Many OCOs rely on staff members from other units to provide additional support. For example, registration of patients can be done centrally by the clinic’s records assistants, visual acuity testing can be done by volunteer nurses (we have trained our driver to test visual acuity during outreach activities), and pharmacy assistants can dispense eye medication. If a primary health centre has weekly eye clinics, rather than daily eye clinics, the OCO may spend the other days helping out in other clinics, such as HIV.
Allied ophthalmic personnel
Allied ophthalmic personnel known as ophthalmic assistants (OAs) help OCOs to run eye clinics, and ophthalmic operating theatre nurses (OTNs) provide support in the operating theatre. OAs and OTNs are usually nurses with a certificate from a registered institution who undergo full-time ‘on-the-job’ training in an accredited tertiary eye hospital setting over a period of three months. These staff members are not officially recognised in the general health system structure of Uganda and are not permitted to work independently.
It is important to realise that the primary health centre is usually the first point of contact with the health system. Assessment should be tailored to be as comprehensive as possible in order to identify conditions without obvious symptoms – such as glaucoma, diabetic retinopathy and uncorrected refractive errors – in line with local needs. In our area, for example, we routinely assess people over 35 years of age for glaucoma. In a recent meeting with OCOs in southwestern Uganda, however, only 10% reported that they were routinely assessing people for glaucoma, indicating potential room for improvement.
Staying in touch
Good communication with the nearest referral centre or ophthalmologist is important for several reasons:
- It facilitates referral. In Africa, the referral system is not straightforward, and many patients do not eventually go when referred. Reasons could include transportation costs, the distance they have to travel, the need for someone to accompany them and fear of the unknown. Generally, it is good for OCOs to be aware of where the nearest ophthalmologist is and which eye conditions they are able to manage. For example, although the secondary hospital may be in the next town, and the retinal surgeon further away, you may want to send a patient directly to the retinal surgeon if that will save time and cost. Further information on referral, with particular reference to microbial keratitis, can be found in a previous article in this journal.5
- It makes teleconsultation possible. In many parts of Uganda, there is good mobile phone coverage. Where there is a good relationship between an OCO and an ophthalmologist, the OCO can take a photograph and send it directly to the ophthalmologist if a second opinion is needed, which is a great resource. However, some of the finer details of the eye may not be easily captured with a smartphone camera. For this reason, we are piloting the use of macro lens phone adaptors to better capture corneal images for teleconsultation.
- It allows counter-referral (from the hospital back to primary level). One of the main challenges with eye health care in Africa is loss to follow-up. For example, only 30% of patients who receive cataract and glaucoma surgery in our hospital return at six weeks. If these patients are referred back to the primary health centre for follow-up instead (known as counter-referral), a greater proportion of patients will be able to attend as the primary health centre is closer to their homes. The referral and counterreferral mechanism used in Uganda also supports OCOs in their continuous professional development (CPD). This is because the Ministry of Health referral forms include space for the ophthalmologist to provide feedback to the referring OCO, indicating the findings, diagnosis and management plan. Many OCOs find this useful as a way of learning, and it helps communication to flow both ways.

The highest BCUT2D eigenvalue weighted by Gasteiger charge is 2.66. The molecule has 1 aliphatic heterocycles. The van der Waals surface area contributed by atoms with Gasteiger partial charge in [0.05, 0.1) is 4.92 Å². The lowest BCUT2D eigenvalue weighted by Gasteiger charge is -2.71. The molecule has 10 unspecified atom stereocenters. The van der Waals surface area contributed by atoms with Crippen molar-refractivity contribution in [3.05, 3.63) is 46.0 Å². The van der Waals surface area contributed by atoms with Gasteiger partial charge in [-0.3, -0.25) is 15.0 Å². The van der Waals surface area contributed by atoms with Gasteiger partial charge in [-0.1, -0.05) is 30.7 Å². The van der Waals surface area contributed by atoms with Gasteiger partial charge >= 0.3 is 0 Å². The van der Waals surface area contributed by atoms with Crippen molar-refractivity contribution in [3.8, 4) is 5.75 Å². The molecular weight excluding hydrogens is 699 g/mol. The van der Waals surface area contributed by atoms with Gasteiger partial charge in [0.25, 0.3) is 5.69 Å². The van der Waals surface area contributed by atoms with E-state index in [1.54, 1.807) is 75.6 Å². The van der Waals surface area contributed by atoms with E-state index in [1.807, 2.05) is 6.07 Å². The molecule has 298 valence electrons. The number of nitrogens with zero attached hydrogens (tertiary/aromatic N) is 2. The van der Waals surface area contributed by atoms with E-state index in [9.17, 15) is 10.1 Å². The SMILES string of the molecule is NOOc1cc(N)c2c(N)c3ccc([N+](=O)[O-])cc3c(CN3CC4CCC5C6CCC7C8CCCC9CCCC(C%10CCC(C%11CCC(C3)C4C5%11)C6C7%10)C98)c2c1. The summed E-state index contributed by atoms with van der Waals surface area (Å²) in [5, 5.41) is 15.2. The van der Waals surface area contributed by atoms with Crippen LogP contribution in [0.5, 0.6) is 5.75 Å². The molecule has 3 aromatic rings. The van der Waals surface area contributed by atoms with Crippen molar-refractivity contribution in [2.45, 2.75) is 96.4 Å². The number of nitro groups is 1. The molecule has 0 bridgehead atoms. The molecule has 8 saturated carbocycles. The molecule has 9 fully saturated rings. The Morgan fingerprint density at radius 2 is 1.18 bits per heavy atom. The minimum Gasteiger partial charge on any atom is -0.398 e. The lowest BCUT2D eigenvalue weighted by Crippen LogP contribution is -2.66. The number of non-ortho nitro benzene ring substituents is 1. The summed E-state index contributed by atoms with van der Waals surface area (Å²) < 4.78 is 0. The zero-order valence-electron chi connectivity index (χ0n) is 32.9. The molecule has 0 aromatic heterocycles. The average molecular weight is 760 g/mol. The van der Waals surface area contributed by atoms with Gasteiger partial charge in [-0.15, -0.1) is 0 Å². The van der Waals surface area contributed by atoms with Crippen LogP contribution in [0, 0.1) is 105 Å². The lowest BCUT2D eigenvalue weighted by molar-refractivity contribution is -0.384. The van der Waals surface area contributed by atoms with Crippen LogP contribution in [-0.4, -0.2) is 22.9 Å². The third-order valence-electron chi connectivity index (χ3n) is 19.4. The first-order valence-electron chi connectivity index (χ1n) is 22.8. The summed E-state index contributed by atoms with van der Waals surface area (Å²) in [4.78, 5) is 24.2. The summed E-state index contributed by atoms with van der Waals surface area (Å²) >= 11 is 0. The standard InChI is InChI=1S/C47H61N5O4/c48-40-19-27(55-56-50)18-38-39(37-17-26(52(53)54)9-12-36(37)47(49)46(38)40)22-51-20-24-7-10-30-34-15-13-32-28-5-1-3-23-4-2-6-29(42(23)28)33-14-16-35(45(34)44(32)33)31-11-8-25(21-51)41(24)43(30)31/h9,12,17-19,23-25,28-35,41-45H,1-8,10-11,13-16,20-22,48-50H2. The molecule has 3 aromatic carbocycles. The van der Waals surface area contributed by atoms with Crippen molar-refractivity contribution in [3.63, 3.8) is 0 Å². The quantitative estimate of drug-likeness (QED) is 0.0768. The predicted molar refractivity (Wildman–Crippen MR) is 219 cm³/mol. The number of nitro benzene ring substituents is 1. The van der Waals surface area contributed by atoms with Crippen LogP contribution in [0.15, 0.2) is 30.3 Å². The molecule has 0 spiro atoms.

- It provides opportunities for offering outreach services. Proactive OCOs can organise outreach services in their facilities. For example, a mobile team from the secondary facility can come directly to the primary health centre to provide cataract surgery. This helps to build trust in the primary health centre and creates demand for eye services in the community, all of which helps to increase the number of patients who come to the centre.
The services provided at the primary health centre are predominantly screening, treatment and referral; most centres offer the first level of care for the majority of patients. Our recent work found that patients present quite early to these primary health centres,6 which provides an opportunity to provide early treatment, referral and health promotion messages.
At the primary health centre, it is important to ask two important questions to guide the decision-making process, particularly with regards to referral:
- Is this condition urgent, or not?
- Is this condition manageable at this level, or not?
For further information regarding the management of eye conditions, including eye emergencies, please see previous issues of this journal, such as https://www.cehjournal.org/article/managing-and-preparing-for-eye-emergencies/.
Guidance and second opinions
Many primary health centres in Uganda have a copy of the National Treatment Guidelines for eye care provided by the Uganda Ministry of Health (available from www.health.go.ug/cause/ministryof- health-guidelines-for-eye-care). This document helps to inform the timing of referrals and the most appropriate treatment modalities. In addition, mobile teleconsultation with an ophthalmologist at the secondary level is widely practiced (as described above) whenever there is a query regarding diagnosis or appropriate treatment regimes.
Keeping up to date
Many parts of Uganda have decent internet coverage and most eye care professionals can access free online resources, such as this journal. The Ophthalmology Society of Uganda also organises seminars periodically.
1. Palmer JJ, Chinanayi F, Gilbert A, et al. Mapping human resources for eye health in 21 countries of sub-Saharan Africa: current progress towards VISION 2020. Hum Resour Health. 2014;12(1):44.
2. Palmer JJ, Chinanayi F, Gilbert A, et al. Trends and implications for achieving VISION 2020 human resources for eye health targets in 16 countries of sub-Saharan Africa by the year 2020. Human resources for health. 2014;12(1):45.
3. Arunga S, Kyomugasho N, Kwaga T, et al. The management of microbial keratitis within Uganda’s primary health system: a situational analysis. Wellcome open research. 2019;4(141):141.
4. Arinda G, Arunga S. How to make fluorescein strips. Comm Eye Health J. 2018;31(103):67.
5. Arunga S, Burton M. Emergency management: microbial keratitis.Comm Eye Health J. 2018;31(103):66.
6. Arunga S, Kintoki GM, Gichuhi S, et al. Delay Along the Care Seeking Journey of Patients with Microbial Keratitis in Uganda. Ophthalmic Epidemiol. 2019:1-10.